The Chapter “Westbound Tanker” is a window into this solidarity and a discussion on bravery during a war run by actuaries. While the 1%–2% loss rate on trans-Atlantic freighter voyages was something Liebling himself could brush off, only making one voyage. For the sailors who were committed to the service in the merchant marine during the war, this was an oppressive fact of life, without dramatically affecting their performance. A similar experience was shared by bomber crews that strangely listened to melancholy music before missions. In addition to the risk, they faced rapid changes in destination and a general uncertainty about the future. The war was out of their hands; the same was true for the soldiers.

When you are in a convoy it is sometimes impossible to remember whether a thing happened yesterday or the day before yesterday or the day before that. You watch the other ships and you read whatever there is to read and you play jokes on the ship’s cat. (195)

If  Liebling’s reportage is to be believed, the time was also spent getting to know each other. Liebling reveals the histories and stories of many of these common, unheroic (in the classical sense) sailors. Christmas dinner became a time for sharing experiences, stories, songs, and drink. Mostly Norwegian (the ship was ordered to Allied ports when the Germans invaded Norway) but had crew members from other allied nations. Ideologically they were diverse as well, with some communists on board, but these were not barriers to the crews solidarity, which was quite strong and reinforced as often as possible with drink and merriment and trying to catch a glimpse of “bathing girls” while cruising past Miami Beach. What is coming through to me, more than anything else, is just how much the war was fought by a motley crew.

Liebling’s arrival in North Africa (with gout as a symbol of his relative privilege) leads to some interesting observations. One is that a fascist apologist ruling clique in North African towns (Oran in Algeria is highlighted) being put into a revolutionary situation by the mere presence of this motley crew. Before 1939, this town was a center of radical leftist politics and the fall of France made it possible for the bosses to solidify their rule. In a model copies again and again, capital found undemocratic systems—especially fascism—quite useful in entrenching their power. A result of their triumph, Allied sympathies were high in the town among these suppressed leftists. Of course this situation seemed to exist across North Africa and led to the creation of the seemingly impressive “Corps France d’Afrique.” “Jews, Moslems, foreigners held in concentration camps, former soldiers of the Foreign Legion, and anybody not formally enrolled with a regular class of the Army Reserve could volunteer in a new catch-all organization . . . which was promised immediate service in the front lines.” (231) I wonder if this was modelled off the International Brigades in Spain. The fact that we may have here a model for a broad anti-fascist movement involving such a diverse group in the Muslim world makes it worthy of future study.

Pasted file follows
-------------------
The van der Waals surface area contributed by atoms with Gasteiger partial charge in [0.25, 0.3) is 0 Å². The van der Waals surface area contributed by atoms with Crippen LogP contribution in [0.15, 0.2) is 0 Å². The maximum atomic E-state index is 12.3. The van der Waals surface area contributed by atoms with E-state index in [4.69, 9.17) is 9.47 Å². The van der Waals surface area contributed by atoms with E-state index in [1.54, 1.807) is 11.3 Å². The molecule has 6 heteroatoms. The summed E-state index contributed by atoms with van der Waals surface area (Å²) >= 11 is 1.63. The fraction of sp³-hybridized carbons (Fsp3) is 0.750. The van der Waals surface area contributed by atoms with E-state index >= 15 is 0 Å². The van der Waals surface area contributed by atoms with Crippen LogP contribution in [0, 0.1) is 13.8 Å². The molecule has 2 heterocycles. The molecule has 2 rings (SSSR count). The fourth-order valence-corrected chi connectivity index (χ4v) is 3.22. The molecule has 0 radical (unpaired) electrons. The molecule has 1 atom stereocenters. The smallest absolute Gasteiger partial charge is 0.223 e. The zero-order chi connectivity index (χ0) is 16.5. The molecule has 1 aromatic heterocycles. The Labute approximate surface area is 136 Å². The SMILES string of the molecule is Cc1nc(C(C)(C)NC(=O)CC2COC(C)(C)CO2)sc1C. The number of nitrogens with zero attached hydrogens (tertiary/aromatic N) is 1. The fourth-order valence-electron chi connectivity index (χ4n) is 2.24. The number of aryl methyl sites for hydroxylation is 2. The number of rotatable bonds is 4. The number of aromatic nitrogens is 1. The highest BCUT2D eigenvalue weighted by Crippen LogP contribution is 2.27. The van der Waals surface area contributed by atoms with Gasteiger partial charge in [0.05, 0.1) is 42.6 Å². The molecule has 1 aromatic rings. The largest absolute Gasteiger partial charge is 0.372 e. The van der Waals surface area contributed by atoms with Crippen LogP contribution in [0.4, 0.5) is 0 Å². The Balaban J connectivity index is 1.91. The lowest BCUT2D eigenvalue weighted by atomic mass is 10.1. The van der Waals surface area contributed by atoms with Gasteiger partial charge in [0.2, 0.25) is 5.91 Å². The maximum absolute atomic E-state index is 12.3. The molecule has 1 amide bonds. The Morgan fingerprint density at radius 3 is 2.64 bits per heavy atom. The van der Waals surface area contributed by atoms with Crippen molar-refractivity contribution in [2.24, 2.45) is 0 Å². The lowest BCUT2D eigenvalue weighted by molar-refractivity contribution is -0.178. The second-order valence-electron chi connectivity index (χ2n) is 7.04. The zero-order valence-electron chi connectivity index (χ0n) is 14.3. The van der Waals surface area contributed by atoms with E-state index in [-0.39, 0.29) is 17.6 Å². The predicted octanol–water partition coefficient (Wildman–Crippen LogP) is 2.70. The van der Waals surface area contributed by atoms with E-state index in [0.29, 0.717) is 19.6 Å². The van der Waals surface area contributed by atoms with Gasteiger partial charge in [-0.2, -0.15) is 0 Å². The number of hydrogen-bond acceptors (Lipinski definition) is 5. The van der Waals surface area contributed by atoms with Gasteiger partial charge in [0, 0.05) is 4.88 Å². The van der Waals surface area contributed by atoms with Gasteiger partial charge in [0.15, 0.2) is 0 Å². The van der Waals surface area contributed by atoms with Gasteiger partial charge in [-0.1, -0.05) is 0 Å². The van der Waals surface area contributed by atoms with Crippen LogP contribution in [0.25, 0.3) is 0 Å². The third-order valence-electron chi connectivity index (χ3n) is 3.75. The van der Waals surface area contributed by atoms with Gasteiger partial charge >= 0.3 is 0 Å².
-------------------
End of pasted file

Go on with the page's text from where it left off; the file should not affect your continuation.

French troops in Oran

French troops in Oran

There is no reason to think that the grassroots organization, solidarity, and resistance that struck Leibling as so power worked to be an effective counter to the growing bureaucratic nature of the war. The fact that actuarial tables at insurance companies had to be reformulated when the war broke out should be morally troubling, but it is likely just a sign of the times. Insurance companies knew how likely it was a sailor would due on a voyage, just as commanders new how likely it was soldiers would return from a particular mission. War had become a number games. (As Ambrose Bierce taught readers decades earlier war become a numbers game in the nineteenth century.) These are competing sides of the allied war efforts and even if the number games won the war, it is the diversity and solidarity that allowed many on the Allied side to begin to imagine a very different world.